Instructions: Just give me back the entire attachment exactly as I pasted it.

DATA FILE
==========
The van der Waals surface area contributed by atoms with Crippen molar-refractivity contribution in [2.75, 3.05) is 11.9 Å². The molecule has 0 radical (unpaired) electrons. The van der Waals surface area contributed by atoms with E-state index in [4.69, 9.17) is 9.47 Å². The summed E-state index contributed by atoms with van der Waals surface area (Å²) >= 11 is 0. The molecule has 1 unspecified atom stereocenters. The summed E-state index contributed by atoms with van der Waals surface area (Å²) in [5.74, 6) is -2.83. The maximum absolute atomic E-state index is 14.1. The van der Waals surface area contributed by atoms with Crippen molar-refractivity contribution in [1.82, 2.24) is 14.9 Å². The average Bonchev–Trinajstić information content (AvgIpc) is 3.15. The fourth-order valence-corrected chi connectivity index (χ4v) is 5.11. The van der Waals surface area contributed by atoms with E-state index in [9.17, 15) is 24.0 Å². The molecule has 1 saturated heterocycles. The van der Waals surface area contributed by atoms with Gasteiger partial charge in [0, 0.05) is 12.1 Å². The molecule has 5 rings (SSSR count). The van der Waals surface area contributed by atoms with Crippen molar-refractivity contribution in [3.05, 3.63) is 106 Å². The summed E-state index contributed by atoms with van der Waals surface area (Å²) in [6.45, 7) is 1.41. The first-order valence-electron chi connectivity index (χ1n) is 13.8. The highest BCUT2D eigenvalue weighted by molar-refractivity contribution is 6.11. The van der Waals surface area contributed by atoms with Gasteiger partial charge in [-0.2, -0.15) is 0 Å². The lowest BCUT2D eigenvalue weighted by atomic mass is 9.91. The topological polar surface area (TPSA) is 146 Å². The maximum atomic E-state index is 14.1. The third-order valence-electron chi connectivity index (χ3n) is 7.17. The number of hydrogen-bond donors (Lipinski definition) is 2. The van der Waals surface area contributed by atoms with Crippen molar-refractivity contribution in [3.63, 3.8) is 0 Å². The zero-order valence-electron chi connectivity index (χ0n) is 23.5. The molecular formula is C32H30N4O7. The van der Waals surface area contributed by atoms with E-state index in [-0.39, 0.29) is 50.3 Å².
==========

The van der Waals surface area contributed by atoms with Crippen molar-refractivity contribution in [2.75, 3.05) is 11.9 Å². The molecule has 0 radical (unpaired) electrons. The van der Waals surface area contributed by atoms with E-state index in [4.69, 9.17) is 9.47 Å². The summed E-state index contributed by atoms with van der Waals surface area (Å²) >= 11 is 0. The molecule has 1 unspecified atom stereocenters. The summed E-state index contributed by atoms with van der Waals surface area (Å²) in [5.74, 6) is -2.83. The maximum absolute atomic E-state index is 14.1. The van der Waals surface area contributed by atoms with Crippen molar-refractivity contribution in [1.82, 2.24) is 14.9 Å². The average Bonchev–Trinajstić information content (AvgIpc) is 3.15. The fourth-order valence-corrected chi connectivity index (χ4v) is 5.11. The van der Waals surface area contributed by atoms with E-state index in [9.17, 15) is 24.0 Å². The molecule has 1 saturated heterocycles. The van der Waals surface area contributed by atoms with Gasteiger partial charge in [0, 0.05) is 12.1 Å². The molecule has 5 rings (SSSR count). The van der Waals surface area contributed by atoms with Crippen molar-refractivity contribution in [3.05, 3.63) is 106 Å². The summed E-state index contributed by atoms with van der Waals surface area (Å²) in [6.45, 7) is 1.41. The first-order valence-electron chi connectivity index (χ1n) is 13.8. The highest BCUT2D eigenvalue weighted by molar-refractivity contribution is 6.11. The van der Waals surface area contributed by atoms with Gasteiger partial charge in [-0.2, -0.15) is 0 Å². The lowest BCUT2D eigenvalue weighted by atomic mass is 9.91. The topological polar surface area (TPSA) is 146 Å². The maximum atomic E-state index is 14.1. The third-order valence-electron chi connectivity index (χ3n) is 7.17. The number of hydrogen-bond donors (Lipinski definition) is 2. The van der Waals surface area contributed by atoms with Crippen molar-refractivity contribution in [3.63, 3.8) is 0 Å². The zero-order valence-electron chi connectivity index (χ0n) is 23.5. The molecular formula is C32H30N4O7. The van der Waals surface area contributed by atoms with E-state index in [-0.39, 0.29) is 50.3 Å².